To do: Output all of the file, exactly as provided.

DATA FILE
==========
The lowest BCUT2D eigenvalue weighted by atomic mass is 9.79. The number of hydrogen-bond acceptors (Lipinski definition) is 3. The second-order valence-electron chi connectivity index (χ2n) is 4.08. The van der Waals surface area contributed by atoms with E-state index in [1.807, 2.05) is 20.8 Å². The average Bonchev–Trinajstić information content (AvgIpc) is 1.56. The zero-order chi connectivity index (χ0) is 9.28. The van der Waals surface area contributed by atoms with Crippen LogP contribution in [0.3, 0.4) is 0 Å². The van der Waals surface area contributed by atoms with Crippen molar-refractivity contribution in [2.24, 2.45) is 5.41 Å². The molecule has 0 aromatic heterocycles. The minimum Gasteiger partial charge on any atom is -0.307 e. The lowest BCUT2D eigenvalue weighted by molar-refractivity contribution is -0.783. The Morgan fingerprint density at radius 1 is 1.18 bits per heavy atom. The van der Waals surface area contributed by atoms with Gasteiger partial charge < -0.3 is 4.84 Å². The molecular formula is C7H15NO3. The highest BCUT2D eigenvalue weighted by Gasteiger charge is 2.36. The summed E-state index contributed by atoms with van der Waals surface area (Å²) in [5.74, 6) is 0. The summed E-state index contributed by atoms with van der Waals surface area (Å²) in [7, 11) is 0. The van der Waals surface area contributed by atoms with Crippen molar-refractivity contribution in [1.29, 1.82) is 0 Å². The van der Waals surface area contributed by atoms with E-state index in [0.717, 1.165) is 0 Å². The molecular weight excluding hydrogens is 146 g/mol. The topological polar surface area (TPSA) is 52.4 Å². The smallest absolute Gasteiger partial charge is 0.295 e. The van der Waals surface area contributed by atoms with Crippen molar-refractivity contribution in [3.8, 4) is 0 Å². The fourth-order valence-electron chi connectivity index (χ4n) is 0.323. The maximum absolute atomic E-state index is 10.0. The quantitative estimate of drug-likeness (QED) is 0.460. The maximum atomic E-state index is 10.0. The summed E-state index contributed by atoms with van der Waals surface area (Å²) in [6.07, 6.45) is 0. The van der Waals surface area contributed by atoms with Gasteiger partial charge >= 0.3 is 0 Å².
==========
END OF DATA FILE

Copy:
The lowest BCUT2D eigenvalue weighted by atomic mass is 9.79. The number of hydrogen-bond acceptors (Lipinski definition) is 3. The second-order valence-electron chi connectivity index (χ2n) is 4.08. The van der Waals surface area contributed by atoms with E-state index in [1.807, 2.05) is 20.8 Å². The average Bonchev–Trinajstić information content (AvgIpc) is 1.56. The zero-order chi connectivity index (χ0) is 9.28. The van der Waals surface area contributed by atoms with Crippen LogP contribution in [0.3, 0.4) is 0 Å². The van der Waals surface area contributed by atoms with Crippen molar-refractivity contribution in [2.24, 2.45) is 5.41 Å². The molecule has 0 aromatic heterocycles. The minimum Gasteiger partial charge on any atom is -0.307 e. The lowest BCUT2D eigenvalue weighted by molar-refractivity contribution is -0.783. The Morgan fingerprint density at radius 1 is 1.18 bits per heavy atom. The van der Waals surface area contributed by atoms with Gasteiger partial charge < -0.3 is 4.84 Å². The molecular formula is C7H15NO3. The highest BCUT2D eigenvalue weighted by Gasteiger charge is 2.36. The summed E-state index contributed by atoms with van der Waals surface area (Å²) in [5.74, 6) is 0. The summed E-state index contributed by atoms with van der Waals surface area (Å²) in [7, 11) is 0. The van der Waals surface area contributed by atoms with Crippen molar-refractivity contribution in [1.29, 1.82) is 0 Å². The van der Waals surface area contributed by atoms with E-state index in [0.717, 1.165) is 0 Å². The molecular weight excluding hydrogens is 146 g/mol. The topological polar surface area (TPSA) is 52.4 Å². The smallest absolute Gasteiger partial charge is 0.295 e. The van der Waals surface area contributed by atoms with Crippen molar-refractivity contribution in [3.8, 4) is 0 Å². The fourth-order valence-electron chi connectivity index (χ4n) is 0.323. The maximum absolute atomic E-state index is 10.0. The quantitative estimate of drug-likeness (QED) is 0.460. The maximum atomic E-state index is 10.0. The summed E-state index contributed by atoms with van der Waals surface area (Å²) in [6.07, 6.45) is 0. The van der Waals surface area contributed by atoms with Gasteiger partial charge >= 0.3 is 0 Å².